It's been just about a year since I purchased The Witcher 3 from GOG.com and I have finally finished the DLC content. The Blood and Wine expansion like getting a completely new game world to explore. Worth every penny. But alas, I think it's time to uninstall this fantastic game. I suppose I could keep going to try to complete all the achievements but my time and SSD space is limited. For now I will patiently await the release of Cyberpunk 2077. On the up-side, I will never be forced to play a boring round of Gwent again.
Robert Gomez's blog
Now that my memory issues are seemingly under control, let's take a look at my modifications to the parser. Normally, in these types of graphical adventures the player enters two words in the form of
VERB OBJECT. My interface limits the number of verb choices and allows the player to enter a verb with a single keystroke.
Previously I discussed the overall structure of my soon-to-be hit adventure game. Well, last night was a milestone. I managed to write an Applesoft program so epic that it overwrote the high-resolution graphics page. Compared to other programs I have seen, mine isn't that huge. Around 250 lines isn't that huge, right? Transylvania clocks in at 464 lines.
The previous post in this series explained how to get Graphics Magician images to display from Applesoft. Now, I'd like to go over the structure of the program listed in Write your Own Adventure Programs. The bulk of the program listing consists of the game data including objects, room descriptions, verbs and state flags. Most of the remaining code is comprised of a series of conditions that check how the player's actions affect the objects in the game world.
Having recently played the Apple ][ game Transylvania and its sequel, I was inspired to mess with the art program which those games used. The Graphics Magician was a huge hit for Penguin Software, but I never actually had a chance to use it when we had an Apple ][. I just remember it being advertised in every computer magazine I had.
I've owned a Yamaha DX100 synthesizer for decades and never really had a strong grasp as to how the heck you build sounds with it. The last few months I have been immersing myself in FM synthesis and I think I finally have a handle on the concept now. Here is set of twenty-four patches that I created:
Today I did a revamp of the site's theme. Mostly this was because Prepros no longer supports Compass in its Sass implementation. I had to go through all my sass code and remove any Compass references and write my own mixins based on them.
I've been using this Web site as a place to show and sell my art for nearly twenty years. In that time I have sold exactly zero prints. I know I haven't exactly been P.T. Barnum when it comes to self-promotion, but seriously, zero? I have even offered prints for free with no takers.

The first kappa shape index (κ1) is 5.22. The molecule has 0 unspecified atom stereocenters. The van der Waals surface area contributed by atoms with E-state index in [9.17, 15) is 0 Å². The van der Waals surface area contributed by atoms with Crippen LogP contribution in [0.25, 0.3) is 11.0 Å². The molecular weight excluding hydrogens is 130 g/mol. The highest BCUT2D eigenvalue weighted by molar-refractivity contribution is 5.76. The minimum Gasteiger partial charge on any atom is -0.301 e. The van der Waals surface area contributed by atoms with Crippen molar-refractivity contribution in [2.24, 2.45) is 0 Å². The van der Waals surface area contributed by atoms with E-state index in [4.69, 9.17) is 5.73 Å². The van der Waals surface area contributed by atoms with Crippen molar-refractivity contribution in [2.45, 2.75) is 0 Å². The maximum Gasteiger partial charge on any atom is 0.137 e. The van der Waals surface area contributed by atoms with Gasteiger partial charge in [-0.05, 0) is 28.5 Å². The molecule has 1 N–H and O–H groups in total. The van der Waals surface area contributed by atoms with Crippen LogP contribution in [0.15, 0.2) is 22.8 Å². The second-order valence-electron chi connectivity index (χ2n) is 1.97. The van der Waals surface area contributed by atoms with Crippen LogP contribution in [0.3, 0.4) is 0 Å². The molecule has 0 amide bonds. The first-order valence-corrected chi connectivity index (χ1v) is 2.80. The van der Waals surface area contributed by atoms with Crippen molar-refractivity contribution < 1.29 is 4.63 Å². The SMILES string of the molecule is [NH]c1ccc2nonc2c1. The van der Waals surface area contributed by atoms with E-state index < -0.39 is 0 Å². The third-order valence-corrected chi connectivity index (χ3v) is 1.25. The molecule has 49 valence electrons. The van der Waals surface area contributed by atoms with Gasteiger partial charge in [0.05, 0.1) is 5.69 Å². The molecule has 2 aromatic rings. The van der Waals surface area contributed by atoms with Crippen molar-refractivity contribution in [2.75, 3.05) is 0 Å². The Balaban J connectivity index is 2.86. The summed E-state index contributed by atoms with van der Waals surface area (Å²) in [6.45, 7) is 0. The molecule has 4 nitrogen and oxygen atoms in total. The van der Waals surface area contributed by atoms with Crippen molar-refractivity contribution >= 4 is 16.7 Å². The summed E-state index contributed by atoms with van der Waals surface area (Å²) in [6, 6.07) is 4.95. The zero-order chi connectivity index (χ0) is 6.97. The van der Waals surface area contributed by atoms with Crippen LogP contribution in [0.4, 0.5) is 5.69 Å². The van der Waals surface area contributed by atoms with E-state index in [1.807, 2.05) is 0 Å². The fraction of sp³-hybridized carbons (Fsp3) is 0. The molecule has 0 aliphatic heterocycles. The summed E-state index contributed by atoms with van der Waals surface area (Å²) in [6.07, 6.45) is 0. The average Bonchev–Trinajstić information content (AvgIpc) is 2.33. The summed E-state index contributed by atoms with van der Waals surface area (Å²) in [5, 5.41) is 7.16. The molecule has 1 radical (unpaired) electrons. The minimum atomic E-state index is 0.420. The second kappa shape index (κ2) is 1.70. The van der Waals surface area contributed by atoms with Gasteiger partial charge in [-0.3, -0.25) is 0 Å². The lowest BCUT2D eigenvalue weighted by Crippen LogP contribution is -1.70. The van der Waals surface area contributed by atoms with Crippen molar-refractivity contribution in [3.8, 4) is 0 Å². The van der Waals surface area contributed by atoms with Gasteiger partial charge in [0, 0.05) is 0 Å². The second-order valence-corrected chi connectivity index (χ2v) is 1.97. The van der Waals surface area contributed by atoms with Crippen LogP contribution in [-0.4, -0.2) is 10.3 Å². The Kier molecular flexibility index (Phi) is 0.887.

Well, today is the day that all changes. I am now selling my prints on Etsy.com! This means they'll handle the billing and shipping calculations and you can sit back, relax and send me all your money!
I recently took the time to sample all of the default sounds from the Apple IIgs music composition program The Music Studio for use with my new sampler. The sounds were recorded directly out of my IIgs via an Applied Engineering sound card and into the Octatrack. I then took the WAV files into my PC and cleaned up the audio a bit. The IIgs outputs a rather noisy signal.
Today is supposedly International Podcast Day. Well, let's celebrate this phony-baloney holiday by taking a look at some of the podcasts that I've been listening to lately. I feel like this list will change as time goes by so I wanted to document it here for future reference. These are in no particular order so here goes.
The current presidential election cycle has made Facebook insufferable these days. As the various screeds flow across my feed from people who would normally be reasonable friends, I am noticing what I am calling, "political word trends." Out-of-the-blue people start using the exact same words to describe something with which they have a political beef. I know this is essentially the same thing as talking points (like when every Democratic operative on the planet described Hillary "powering through" her illness), but what I am seeing is just a little more subtle.
For the past half-year or so I have been participating in the PRF Monthly Tribute series where various artists and friends cover a different band each month. This month I did a cover of Fleetwood Mac's "Big Love." I thought there were not enough references to Zardoz in the Fleetwood Mac oeuvre, so I fixed that.
The past few weeks I have been diving into the world of assembly language programming on the Apple ][ computer. My interest in the topic stems from the recent book release of a compilation of articles on assembly language programming called Assembly Lines: The Complete Book. The articles were written by Roger Wagner and originally published in Softalk magazine back in the early eighties. This edition was edited by Chris Torrence and is available for download and purchase from a number of locations.
Now, I am pretty familiar with Applesoft Basic programming, but I was always in awe of commercially released software on the Apple ][ that ran so fast, had fancy hi-res graphics and used sounds other than the system beep. What was the secret of these mythical programs that required you to type "BRUN" in order to get them to load? The secret was machine language.
Did you know I maintain an informational resource page dedicated to Planet Pimp Records (the greatest record label ever to exist)? Well, now you do, and today I uploaded a massive update to the site. This is mostly behind the scenes stuff that makes the site easier for me to update, but I have also added some new features including links to external video and audio. There have also been some fancy style tweaks so the site now scales to fit mobile devices.